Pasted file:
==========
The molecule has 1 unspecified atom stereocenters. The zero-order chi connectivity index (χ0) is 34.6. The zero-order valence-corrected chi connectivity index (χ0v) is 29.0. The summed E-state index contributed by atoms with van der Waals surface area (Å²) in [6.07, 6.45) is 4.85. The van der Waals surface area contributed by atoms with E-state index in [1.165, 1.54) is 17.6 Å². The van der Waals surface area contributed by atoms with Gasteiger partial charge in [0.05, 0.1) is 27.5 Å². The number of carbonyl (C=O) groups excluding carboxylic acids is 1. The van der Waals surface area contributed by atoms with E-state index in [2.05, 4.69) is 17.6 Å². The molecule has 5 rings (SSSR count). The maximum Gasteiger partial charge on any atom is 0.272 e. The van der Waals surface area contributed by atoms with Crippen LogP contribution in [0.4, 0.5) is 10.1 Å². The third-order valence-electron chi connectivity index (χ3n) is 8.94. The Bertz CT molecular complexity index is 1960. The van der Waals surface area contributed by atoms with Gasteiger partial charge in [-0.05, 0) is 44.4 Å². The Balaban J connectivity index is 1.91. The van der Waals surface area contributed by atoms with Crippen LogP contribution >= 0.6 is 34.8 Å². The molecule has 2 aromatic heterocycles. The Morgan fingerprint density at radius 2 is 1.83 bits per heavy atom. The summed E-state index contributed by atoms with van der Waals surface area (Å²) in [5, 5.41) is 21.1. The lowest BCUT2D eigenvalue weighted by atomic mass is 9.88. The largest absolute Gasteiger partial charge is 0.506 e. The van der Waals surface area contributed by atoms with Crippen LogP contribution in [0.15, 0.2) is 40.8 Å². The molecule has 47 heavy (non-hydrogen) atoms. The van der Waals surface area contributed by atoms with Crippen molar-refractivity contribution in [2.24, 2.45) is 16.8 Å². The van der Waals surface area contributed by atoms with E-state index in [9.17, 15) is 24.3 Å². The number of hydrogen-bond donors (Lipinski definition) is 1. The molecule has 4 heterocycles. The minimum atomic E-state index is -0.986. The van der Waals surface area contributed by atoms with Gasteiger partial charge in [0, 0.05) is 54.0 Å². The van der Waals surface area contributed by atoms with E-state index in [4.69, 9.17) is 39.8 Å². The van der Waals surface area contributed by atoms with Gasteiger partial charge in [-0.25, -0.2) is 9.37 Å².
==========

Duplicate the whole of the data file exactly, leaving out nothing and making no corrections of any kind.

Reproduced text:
The molecule has 1 unspecified atom stereocenters. The zero-order chi connectivity index (χ0) is 34.6. The zero-order valence-corrected chi connectivity index (χ0v) is 29.0. The summed E-state index contributed by atoms with van der Waals surface area (Å²) in [6.07, 6.45) is 4.85. The van der Waals surface area contributed by atoms with E-state index in [1.165, 1.54) is 17.6 Å². The van der Waals surface area contributed by atoms with Gasteiger partial charge in [0.05, 0.1) is 27.5 Å². The number of carbonyl (C=O) groups excluding carboxylic acids is 1. The van der Waals surface area contributed by atoms with E-state index in [2.05, 4.69) is 17.6 Å². The molecule has 5 rings (SSSR count). The maximum Gasteiger partial charge on any atom is 0.272 e. The van der Waals surface area contributed by atoms with Crippen LogP contribution in [0.4, 0.5) is 10.1 Å². The third-order valence-electron chi connectivity index (χ3n) is 8.94. The Bertz CT molecular complexity index is 1960. The van der Waals surface area contributed by atoms with Gasteiger partial charge in [-0.05, 0) is 44.4 Å². The Balaban J connectivity index is 1.91. The van der Waals surface area contributed by atoms with Crippen LogP contribution >= 0.6 is 34.8 Å². The molecule has 2 aromatic heterocycles. The Morgan fingerprint density at radius 2 is 1.83 bits per heavy atom. The summed E-state index contributed by atoms with van der Waals surface area (Å²) in [5, 5.41) is 21.1. The lowest BCUT2D eigenvalue weighted by atomic mass is 9.88. The largest absolute Gasteiger partial charge is 0.506 e. The van der Waals surface area contributed by atoms with Crippen LogP contribution in [0.15, 0.2) is 40.8 Å². The molecule has 47 heavy (non-hydrogen) atoms. The van der Waals surface area contributed by atoms with Crippen molar-refractivity contribution in [2.24, 2.45) is 16.8 Å². The van der Waals surface area contributed by atoms with E-state index in [9.17, 15) is 24.3 Å². The number of hydrogen-bond donors (Lipinski definition) is 1. The molecule has 4 heterocycles. The minimum atomic E-state index is -0.986. The van der Waals surface area contributed by atoms with Gasteiger partial charge in [0, 0.05) is 54.0 Å². The van der Waals surface area contributed by atoms with E-state index in [4.69, 9.17) is 39.8 Å². The van der Waals surface area contributed by atoms with Gasteiger partial charge in [-0.25, -0.2) is 9.37 Å².